2. Praise Effort not Qualities

This tip is very similar to the first in that, once again, we are focusing on the effort your child is putting in. The difference is what we are trying NOT to focus on. And that is a characteristic (or quality) of your child. Often, when we complement our children, we complement their qualities versus their hard work.

Here are some examples:

“You are such a good artist


“You are doing such a good job drawing those paint lines”

“You are an amazing goalie


“You did a great job blocking the ball”

“You are so smart


“You did a great job studying for this test.”

Hopefully, you can see the difference between praising qualities and praising effort. By praising the process versus praising a specific attribute about your child, you encourage your child to continue engaging in the process to the best of their ability versus always expecting a specific result because they have a specific attribute (i.e. “I go an ‘F’? My parents are wrong. I'm not smart; I'm stupid!”).

3. Teach that Mistakes & Failures are Opportunities for Growth

My next tip is encouraging you to began emphasizing mistakes and failures as an opportunity to grow and learn. In many societies, mistakes and failures are often viewed as disappointments. They have a negative connotation about them. But we are going to change that.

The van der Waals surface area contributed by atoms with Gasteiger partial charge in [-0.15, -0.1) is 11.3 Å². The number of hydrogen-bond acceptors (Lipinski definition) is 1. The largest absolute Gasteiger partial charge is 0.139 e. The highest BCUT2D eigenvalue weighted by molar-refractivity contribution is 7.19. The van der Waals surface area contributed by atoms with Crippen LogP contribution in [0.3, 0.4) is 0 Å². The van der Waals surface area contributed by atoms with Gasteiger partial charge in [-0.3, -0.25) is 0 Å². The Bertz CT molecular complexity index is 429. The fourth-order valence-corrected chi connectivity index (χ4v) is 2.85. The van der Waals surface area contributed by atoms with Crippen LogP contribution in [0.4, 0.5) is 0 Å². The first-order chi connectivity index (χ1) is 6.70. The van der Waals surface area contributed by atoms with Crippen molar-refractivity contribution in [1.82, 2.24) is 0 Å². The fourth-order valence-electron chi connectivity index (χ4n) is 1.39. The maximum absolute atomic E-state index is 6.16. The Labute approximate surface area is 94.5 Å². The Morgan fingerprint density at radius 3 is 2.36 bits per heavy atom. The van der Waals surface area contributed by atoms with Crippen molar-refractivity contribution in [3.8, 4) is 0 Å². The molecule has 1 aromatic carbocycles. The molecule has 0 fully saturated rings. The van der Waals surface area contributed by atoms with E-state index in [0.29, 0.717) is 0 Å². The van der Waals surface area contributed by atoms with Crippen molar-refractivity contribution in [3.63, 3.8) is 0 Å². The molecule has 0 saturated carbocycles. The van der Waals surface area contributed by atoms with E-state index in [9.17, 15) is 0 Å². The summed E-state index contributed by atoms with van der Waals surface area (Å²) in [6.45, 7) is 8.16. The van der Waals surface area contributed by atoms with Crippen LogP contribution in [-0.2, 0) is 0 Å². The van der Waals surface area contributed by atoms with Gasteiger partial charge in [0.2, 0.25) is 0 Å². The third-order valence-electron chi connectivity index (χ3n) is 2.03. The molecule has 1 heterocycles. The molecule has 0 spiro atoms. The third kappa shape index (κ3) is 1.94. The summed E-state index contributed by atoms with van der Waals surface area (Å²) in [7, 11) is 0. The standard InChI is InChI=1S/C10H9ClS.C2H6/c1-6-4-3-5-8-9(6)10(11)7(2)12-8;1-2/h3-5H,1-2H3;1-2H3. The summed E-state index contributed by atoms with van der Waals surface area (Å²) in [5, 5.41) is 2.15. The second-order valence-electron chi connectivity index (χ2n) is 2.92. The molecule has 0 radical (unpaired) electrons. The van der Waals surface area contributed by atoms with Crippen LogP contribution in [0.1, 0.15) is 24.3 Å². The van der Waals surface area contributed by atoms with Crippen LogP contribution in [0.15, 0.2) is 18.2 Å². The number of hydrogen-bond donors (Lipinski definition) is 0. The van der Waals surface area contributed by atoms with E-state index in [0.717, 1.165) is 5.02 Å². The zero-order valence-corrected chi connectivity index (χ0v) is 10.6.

If you want your children to eliminate the fear of failure, you must first create a family culture that embraces failure as an opportunity to grow and learn. When you emphasize that mistakes are part of the process and essential for growth, you start to teach your children that mistakes can be a good thing.

I’m going to share with you a saying my father used to tell me when I was a kid. He used to say:

“I would rather you make 100 mistakes in one day, and they all be different, than you make only 2 mistakes, and they be the same. When you make 100 mistakes, and they are all different, you are growing and learning each time from your mistakes. But if you only make two mistakes, and they are the same, then it means you didn’t grow or learn.”